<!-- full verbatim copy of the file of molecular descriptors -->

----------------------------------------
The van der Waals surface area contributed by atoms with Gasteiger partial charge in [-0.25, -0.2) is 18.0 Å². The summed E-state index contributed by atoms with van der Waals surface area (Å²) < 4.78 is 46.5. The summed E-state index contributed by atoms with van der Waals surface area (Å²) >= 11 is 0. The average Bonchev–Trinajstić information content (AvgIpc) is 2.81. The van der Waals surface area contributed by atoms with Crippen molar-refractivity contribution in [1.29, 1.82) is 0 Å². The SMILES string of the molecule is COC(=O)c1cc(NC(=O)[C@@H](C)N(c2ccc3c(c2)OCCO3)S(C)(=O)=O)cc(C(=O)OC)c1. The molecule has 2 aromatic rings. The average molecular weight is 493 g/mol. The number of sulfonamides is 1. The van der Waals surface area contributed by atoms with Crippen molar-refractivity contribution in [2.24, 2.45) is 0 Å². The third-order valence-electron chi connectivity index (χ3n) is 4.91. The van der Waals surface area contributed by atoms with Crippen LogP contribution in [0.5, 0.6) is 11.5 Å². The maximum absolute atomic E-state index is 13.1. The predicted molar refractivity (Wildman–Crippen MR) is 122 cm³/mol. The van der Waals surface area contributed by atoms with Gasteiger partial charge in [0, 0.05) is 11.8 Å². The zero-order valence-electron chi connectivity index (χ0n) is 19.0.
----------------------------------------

The van der Waals surface area contributed by atoms with Gasteiger partial charge in [-0.25, -0.2) is 18.0 Å². The summed E-state index contributed by atoms with van der Waals surface area (Å²) < 4.78 is 46.5. The summed E-state index contributed by atoms with van der Waals surface area (Å²) >= 11 is 0. The average Bonchev–Trinajstić information content (AvgIpc) is 2.81. The van der Waals surface area contributed by atoms with Crippen molar-refractivity contribution in [1.29, 1.82) is 0 Å². The SMILES string of the molecule is COC(=O)c1cc(NC(=O)[C@@H](C)N(c2ccc3c(c2)OCCO3)S(C)(=O)=O)cc(C(=O)OC)c1. The molecule has 2 aromatic rings. The average molecular weight is 493 g/mol. The number of sulfonamides is 1. The van der Waals surface area contributed by atoms with Crippen molar-refractivity contribution in [2.24, 2.45) is 0 Å². The third-order valence-electron chi connectivity index (χ3n) is 4.91. The van der Waals surface area contributed by atoms with Crippen LogP contribution in [0.5, 0.6) is 11.5 Å². The maximum absolute atomic E-state index is 13.1. The predicted molar refractivity (Wildman–Crippen MR) is 122 cm³/mol. The van der Waals surface area contributed by atoms with Gasteiger partial charge in [0, 0.05) is 11.8 Å². The zero-order valence-electron chi connectivity index (χ0n) is 19.0.